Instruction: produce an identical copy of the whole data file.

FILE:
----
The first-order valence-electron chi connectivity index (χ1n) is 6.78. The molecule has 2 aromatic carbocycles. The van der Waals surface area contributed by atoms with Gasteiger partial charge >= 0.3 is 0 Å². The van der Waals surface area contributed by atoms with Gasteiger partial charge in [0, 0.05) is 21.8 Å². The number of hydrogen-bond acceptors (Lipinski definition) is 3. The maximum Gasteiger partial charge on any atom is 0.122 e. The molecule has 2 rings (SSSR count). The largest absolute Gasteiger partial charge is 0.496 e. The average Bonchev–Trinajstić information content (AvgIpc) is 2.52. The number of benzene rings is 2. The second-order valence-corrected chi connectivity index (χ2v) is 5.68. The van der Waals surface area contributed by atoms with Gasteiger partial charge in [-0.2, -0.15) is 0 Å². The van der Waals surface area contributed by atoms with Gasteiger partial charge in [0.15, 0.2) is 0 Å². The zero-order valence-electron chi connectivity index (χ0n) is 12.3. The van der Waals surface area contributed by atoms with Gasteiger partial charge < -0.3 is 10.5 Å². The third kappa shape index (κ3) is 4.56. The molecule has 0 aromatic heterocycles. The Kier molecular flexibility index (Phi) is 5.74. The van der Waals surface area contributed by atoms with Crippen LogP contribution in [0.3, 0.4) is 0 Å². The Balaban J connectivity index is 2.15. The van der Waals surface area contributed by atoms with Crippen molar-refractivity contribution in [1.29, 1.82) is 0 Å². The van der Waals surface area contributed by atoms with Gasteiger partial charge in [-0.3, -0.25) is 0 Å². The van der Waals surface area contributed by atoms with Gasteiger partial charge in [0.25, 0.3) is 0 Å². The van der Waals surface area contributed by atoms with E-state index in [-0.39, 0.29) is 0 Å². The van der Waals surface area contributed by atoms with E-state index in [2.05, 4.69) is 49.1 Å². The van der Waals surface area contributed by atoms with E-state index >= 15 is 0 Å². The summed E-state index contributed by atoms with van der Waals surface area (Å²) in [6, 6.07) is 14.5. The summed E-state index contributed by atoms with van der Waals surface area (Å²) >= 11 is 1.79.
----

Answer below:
The first-order valence-electron chi connectivity index (χ1n) is 6.78. The molecule has 2 aromatic carbocycles. The van der Waals surface area contributed by atoms with Gasteiger partial charge >= 0.3 is 0 Å². The van der Waals surface area contributed by atoms with Gasteiger partial charge in [0, 0.05) is 21.8 Å². The number of hydrogen-bond acceptors (Lipinski definition) is 3. The maximum Gasteiger partial charge on any atom is 0.122 e. The molecule has 2 rings (SSSR count). The largest absolute Gasteiger partial charge is 0.496 e. The average Bonchev–Trinajstić information content (AvgIpc) is 2.52. The number of benzene rings is 2. The second-order valence-corrected chi connectivity index (χ2v) is 5.68. The van der Waals surface area contributed by atoms with Gasteiger partial charge in [-0.2, -0.15) is 0 Å². The van der Waals surface area contributed by atoms with Gasteiger partial charge in [0.15, 0.2) is 0 Å². The zero-order valence-electron chi connectivity index (χ0n) is 12.3. The van der Waals surface area contributed by atoms with Gasteiger partial charge < -0.3 is 10.5 Å². The third kappa shape index (κ3) is 4.56. The molecule has 0 aromatic heterocycles. The Kier molecular flexibility index (Phi) is 5.74. The van der Waals surface area contributed by atoms with Crippen LogP contribution in [0.3, 0.4) is 0 Å². The Balaban J connectivity index is 2.15. The van der Waals surface area contributed by atoms with Crippen molar-refractivity contribution in [1.29, 1.82) is 0 Å². The van der Waals surface area contributed by atoms with Gasteiger partial charge in [-0.3, -0.25) is 0 Å². The van der Waals surface area contributed by atoms with Gasteiger partial charge in [0.25, 0.3) is 0 Å². The van der Waals surface area contributed by atoms with E-state index in [-0.39, 0.29) is 0 Å². The van der Waals surface area contributed by atoms with E-state index in [2.05, 4.69) is 49.1 Å². The van der Waals surface area contributed by atoms with E-state index >= 15 is 0 Å². The summed E-state index contributed by atoms with van der Waals surface area (Å²) in [6, 6.07) is 14.5. The summed E-state index contributed by atoms with van der Waals surface area (Å²) >= 11 is 1.79.